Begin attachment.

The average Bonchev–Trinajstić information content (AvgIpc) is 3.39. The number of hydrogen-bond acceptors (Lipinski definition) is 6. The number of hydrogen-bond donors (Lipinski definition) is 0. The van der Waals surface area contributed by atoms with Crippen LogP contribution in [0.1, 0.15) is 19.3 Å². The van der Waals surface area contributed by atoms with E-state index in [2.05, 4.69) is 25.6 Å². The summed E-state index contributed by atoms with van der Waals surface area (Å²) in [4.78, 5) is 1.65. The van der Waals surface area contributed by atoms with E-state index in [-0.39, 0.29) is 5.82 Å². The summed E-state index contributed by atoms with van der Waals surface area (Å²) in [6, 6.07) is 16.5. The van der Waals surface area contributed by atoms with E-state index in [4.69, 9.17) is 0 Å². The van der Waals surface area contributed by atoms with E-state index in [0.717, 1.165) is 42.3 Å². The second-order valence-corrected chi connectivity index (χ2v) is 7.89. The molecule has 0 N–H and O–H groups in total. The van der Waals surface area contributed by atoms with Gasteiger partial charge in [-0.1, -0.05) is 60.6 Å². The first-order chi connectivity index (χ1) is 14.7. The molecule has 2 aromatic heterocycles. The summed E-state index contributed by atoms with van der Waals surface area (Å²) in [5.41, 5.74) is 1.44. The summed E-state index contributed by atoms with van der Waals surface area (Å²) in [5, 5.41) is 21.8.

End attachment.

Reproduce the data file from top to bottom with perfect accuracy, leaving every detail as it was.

The average Bonchev–Trinajstić information content (AvgIpc) is 3.39. The number of hydrogen-bond acceptors (Lipinski definition) is 6. The number of hydrogen-bond donors (Lipinski definition) is 0. The van der Waals surface area contributed by atoms with Crippen LogP contribution in [0.1, 0.15) is 19.3 Å². The van der Waals surface area contributed by atoms with E-state index in [2.05, 4.69) is 25.6 Å². The summed E-state index contributed by atoms with van der Waals surface area (Å²) in [4.78, 5) is 1.65. The van der Waals surface area contributed by atoms with E-state index in [-0.39, 0.29) is 5.82 Å². The summed E-state index contributed by atoms with van der Waals surface area (Å²) in [6, 6.07) is 16.5. The van der Waals surface area contributed by atoms with E-state index in [4.69, 9.17) is 0 Å². The van der Waals surface area contributed by atoms with E-state index in [0.717, 1.165) is 42.3 Å². The second-order valence-corrected chi connectivity index (χ2v) is 7.89. The molecule has 0 N–H and O–H groups in total. The van der Waals surface area contributed by atoms with Gasteiger partial charge in [-0.1, -0.05) is 60.6 Å². The first-order chi connectivity index (χ1) is 14.7. The molecule has 2 aromatic heterocycles. The summed E-state index contributed by atoms with van der Waals surface area (Å²) in [5.41, 5.74) is 1.44. The summed E-state index contributed by atoms with van der Waals surface area (Å²) in [5, 5.41) is 21.8.